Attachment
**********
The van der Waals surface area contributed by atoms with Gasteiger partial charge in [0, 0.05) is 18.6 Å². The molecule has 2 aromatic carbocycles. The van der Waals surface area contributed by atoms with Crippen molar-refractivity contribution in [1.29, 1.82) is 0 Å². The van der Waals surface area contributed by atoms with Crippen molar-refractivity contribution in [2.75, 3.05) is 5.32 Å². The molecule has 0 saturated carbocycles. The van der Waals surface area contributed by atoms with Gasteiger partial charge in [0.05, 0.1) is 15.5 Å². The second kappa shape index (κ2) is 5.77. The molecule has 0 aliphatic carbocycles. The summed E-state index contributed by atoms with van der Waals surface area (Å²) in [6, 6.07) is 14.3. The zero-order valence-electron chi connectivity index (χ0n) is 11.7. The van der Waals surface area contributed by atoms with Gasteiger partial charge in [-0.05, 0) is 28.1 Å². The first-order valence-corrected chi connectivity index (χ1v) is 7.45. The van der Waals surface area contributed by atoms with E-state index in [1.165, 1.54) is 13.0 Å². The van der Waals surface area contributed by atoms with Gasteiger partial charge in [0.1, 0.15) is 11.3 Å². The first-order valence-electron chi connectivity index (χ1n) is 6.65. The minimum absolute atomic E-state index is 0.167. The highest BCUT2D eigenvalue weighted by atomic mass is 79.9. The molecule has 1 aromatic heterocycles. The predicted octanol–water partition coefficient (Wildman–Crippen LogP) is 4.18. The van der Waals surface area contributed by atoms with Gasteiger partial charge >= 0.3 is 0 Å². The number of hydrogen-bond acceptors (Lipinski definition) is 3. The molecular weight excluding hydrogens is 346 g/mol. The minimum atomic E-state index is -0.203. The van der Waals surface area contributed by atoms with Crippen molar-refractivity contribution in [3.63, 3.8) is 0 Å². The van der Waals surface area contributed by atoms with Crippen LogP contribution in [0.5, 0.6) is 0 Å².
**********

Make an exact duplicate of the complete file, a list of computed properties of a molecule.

The van der Waals surface area contributed by atoms with Gasteiger partial charge in [0, 0.05) is 18.6 Å². The molecule has 2 aromatic carbocycles. The van der Waals surface area contributed by atoms with Crippen molar-refractivity contribution in [1.29, 1.82) is 0 Å². The van der Waals surface area contributed by atoms with Crippen molar-refractivity contribution in [2.75, 3.05) is 5.32 Å². The molecule has 0 saturated carbocycles. The van der Waals surface area contributed by atoms with Gasteiger partial charge in [0.05, 0.1) is 15.5 Å². The second kappa shape index (κ2) is 5.77. The molecule has 0 aliphatic carbocycles. The summed E-state index contributed by atoms with van der Waals surface area (Å²) in [6, 6.07) is 14.3. The zero-order valence-electron chi connectivity index (χ0n) is 11.7. The van der Waals surface area contributed by atoms with Gasteiger partial charge in [-0.05, 0) is 28.1 Å². The first-order valence-corrected chi connectivity index (χ1v) is 7.45. The van der Waals surface area contributed by atoms with E-state index in [1.165, 1.54) is 13.0 Å². The van der Waals surface area contributed by atoms with Gasteiger partial charge in [0.1, 0.15) is 11.3 Å². The first-order valence-electron chi connectivity index (χ1n) is 6.65. The minimum absolute atomic E-state index is 0.167. The highest BCUT2D eigenvalue weighted by atomic mass is 79.9. The molecule has 1 aromatic heterocycles. The predicted octanol–water partition coefficient (Wildman–Crippen LogP) is 4.18. The van der Waals surface area contributed by atoms with Gasteiger partial charge >= 0.3 is 0 Å². The number of hydrogen-bond acceptors (Lipinski definition) is 3. The molecular weight excluding hydrogens is 346 g/mol. The minimum atomic E-state index is -0.203. The van der Waals surface area contributed by atoms with Crippen molar-refractivity contribution in [3.63, 3.8) is 0 Å². The van der Waals surface area contributed by atoms with Crippen LogP contribution in [0.5, 0.6) is 0 Å².